Lithium price squeeze adds to cost of the energy transition

A shortage of lithium salts essential for producing batteries for mobile devices and electric vehicles is putting the energy transition at risk.

Over the past 18 months, the prices of lithium carbonate and lithium hydroxide have risen at absurd rates, and the squeeze has only accelerated since the beginning of this year.

In January 2021, according to S&P Global Platt’s, lithium carbonate cost about $9,600 per tonne. At the end of this January the same material was quoted at more than $50,000 per tonne. That is panic buying, not rational price discovery.

This is a consequence of demand that has been strongly supported by regulations and consumer choices in Europe, the US and China, and supply that is constricted by under-investment in recent years. While there is some lithium on the way from new or expanded mines in Australia, the US, Brazil and elsewhere, other sources that had been anticipated in Chile and Serbia are being shut down or curtailed by local opposition.

“Technology”, or the use of different battery chemistries and more efficient use of available materials, is constrained by physics or weight requirements. Even intensive engineering and project development will not readily bridge the gap in lithium requirements until 2030, 2035 or 2050, or whatever policy target is picked.

Magical thinking will not help. As Christophe Pillot, a batteries consultant and the director of Avicenna Energy in Paris, says, there is no equivalent in batteries of ‘Moore’s Law’, which states the number of components that can be crammed on to an integrated circuit doubles every year.

“Energy density, battery lifetimes charging time and so on improve, but there will be no revolution in the next five to ten years. There will be, say, 5 per cent annual improvements in performance, and that will take work.”

Governments in the US and Europe are keen to have clean-looking battery cell factories, but the mining and refining of metals is less camera ready. The new Chilean government is insisting, reasonably, that using virtually irreplaceable fossil water to produce more lithium salts in the Atacama Desert is environmentally and socially unsound.

The ready response of environmentalists in rich countries is that batteries should be made with recycled materials. However, scrap must be collected and made ready to be remanufactured; losses are inevitable. Even theoretically, that does not increase the total amount of required battery materials.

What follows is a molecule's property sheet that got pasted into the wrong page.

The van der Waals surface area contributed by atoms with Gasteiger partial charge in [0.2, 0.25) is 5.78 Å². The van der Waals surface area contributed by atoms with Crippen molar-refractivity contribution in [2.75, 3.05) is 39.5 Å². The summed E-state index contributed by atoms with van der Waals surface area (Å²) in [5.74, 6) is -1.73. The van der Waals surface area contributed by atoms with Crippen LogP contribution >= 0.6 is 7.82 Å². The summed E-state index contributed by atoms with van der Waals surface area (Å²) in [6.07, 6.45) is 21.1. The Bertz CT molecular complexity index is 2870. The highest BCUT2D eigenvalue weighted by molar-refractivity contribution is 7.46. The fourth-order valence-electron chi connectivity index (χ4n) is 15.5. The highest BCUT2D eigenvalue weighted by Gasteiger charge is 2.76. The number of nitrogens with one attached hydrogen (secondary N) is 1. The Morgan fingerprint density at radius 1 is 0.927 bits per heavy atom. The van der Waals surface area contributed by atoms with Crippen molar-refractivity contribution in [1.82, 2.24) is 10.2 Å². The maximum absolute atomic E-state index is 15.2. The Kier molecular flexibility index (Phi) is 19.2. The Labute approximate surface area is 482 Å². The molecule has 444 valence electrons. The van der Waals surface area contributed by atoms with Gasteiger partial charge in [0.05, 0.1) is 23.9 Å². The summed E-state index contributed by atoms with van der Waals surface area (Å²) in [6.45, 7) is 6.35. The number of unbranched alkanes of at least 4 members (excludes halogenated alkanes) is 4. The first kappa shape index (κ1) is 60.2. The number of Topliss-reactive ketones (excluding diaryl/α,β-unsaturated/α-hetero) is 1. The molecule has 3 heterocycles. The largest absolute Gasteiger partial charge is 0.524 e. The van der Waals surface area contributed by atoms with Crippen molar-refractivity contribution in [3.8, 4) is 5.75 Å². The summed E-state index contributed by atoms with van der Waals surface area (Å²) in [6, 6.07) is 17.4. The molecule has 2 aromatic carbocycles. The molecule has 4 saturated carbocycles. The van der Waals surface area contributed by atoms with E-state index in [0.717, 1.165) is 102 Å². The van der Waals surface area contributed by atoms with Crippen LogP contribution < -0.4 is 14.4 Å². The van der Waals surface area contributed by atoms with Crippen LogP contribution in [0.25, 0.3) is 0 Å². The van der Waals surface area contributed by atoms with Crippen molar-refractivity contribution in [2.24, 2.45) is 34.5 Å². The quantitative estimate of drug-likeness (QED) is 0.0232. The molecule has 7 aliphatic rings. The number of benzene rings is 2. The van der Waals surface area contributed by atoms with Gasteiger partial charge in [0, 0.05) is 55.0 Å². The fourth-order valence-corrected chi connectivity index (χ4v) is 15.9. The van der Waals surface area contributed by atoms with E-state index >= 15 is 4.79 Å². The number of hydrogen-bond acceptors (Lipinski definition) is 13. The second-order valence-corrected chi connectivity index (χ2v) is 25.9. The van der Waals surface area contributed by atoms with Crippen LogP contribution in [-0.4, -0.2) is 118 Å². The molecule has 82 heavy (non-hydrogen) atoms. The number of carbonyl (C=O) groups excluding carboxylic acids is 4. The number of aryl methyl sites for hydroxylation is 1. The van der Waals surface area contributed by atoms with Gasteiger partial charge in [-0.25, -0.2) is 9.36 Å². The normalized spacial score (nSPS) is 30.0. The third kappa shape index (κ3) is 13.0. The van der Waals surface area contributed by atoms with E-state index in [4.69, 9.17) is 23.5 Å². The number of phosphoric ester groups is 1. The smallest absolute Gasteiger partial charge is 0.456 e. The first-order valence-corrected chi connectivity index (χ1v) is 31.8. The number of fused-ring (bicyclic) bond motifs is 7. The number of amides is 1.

We have collectively been spoilt by the fantastic increases in utility of microprocessor-based mobile devices. That is where Moore’s Law has worked. But propelling vehicles carrying goods and people requires magnitudes more energy than phones or laptops. Also, after a point, cramming more energy into packs increases the risk and severity of battery fires.

China has been faster to adopt battery vehicle use than the US or Europe. It has, though, avoided some battery materials imports and shortfalls by using more lithium-iron-phosphate compounds for certain parts in place of the expensive nickel and cobalt compounds that provide more range for rich world customers. Cheap and local is a rational choice for intracity cars, small trucks and buses.

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Even China cannot engineer away all its lithium requirements, which depend heavily on ore imported from Australia and salts from Chile. Tellingly, the most commonly used lithium price series are for lithium carbonate quoted in Chinese yuan per tonne.

Why not get people — somewhere — to mine and refine more lithium, especially at these prices?

As one mining investor says: “Yeah, eventually some deranged Australian diggers will come in, and the people just holding inventory now (or speculating — ed.) will sell at some point. Then the prices will collapse, as in the last cycle.” Back then the lithium price plunged from over $17,000 per tonne in 2015 to about $8,000 in 2018, then bounced around until the beginning of last year.

EV and utility storage manufacturers could, hypothetically, respond by contracting ahead for the four or five years’ lead time needed for mining investments. Sounds easy, but as one industry economist says, “A year and a half ago, in the middle of Covid, who would have made a five year bet on a huge increase in the vehicle uptake? The automakers could turn around faster than upstream metal supply.”

You might think government investment in research and development, could have kept up more innovation, but no. Professor Donald Sadoway of MIT, a specialist in battery technology, says “Even ARPA-E (the US energy research agency) wants go-to-market plans and only happy endings.” Expect to pay up for your laptops and EVs.

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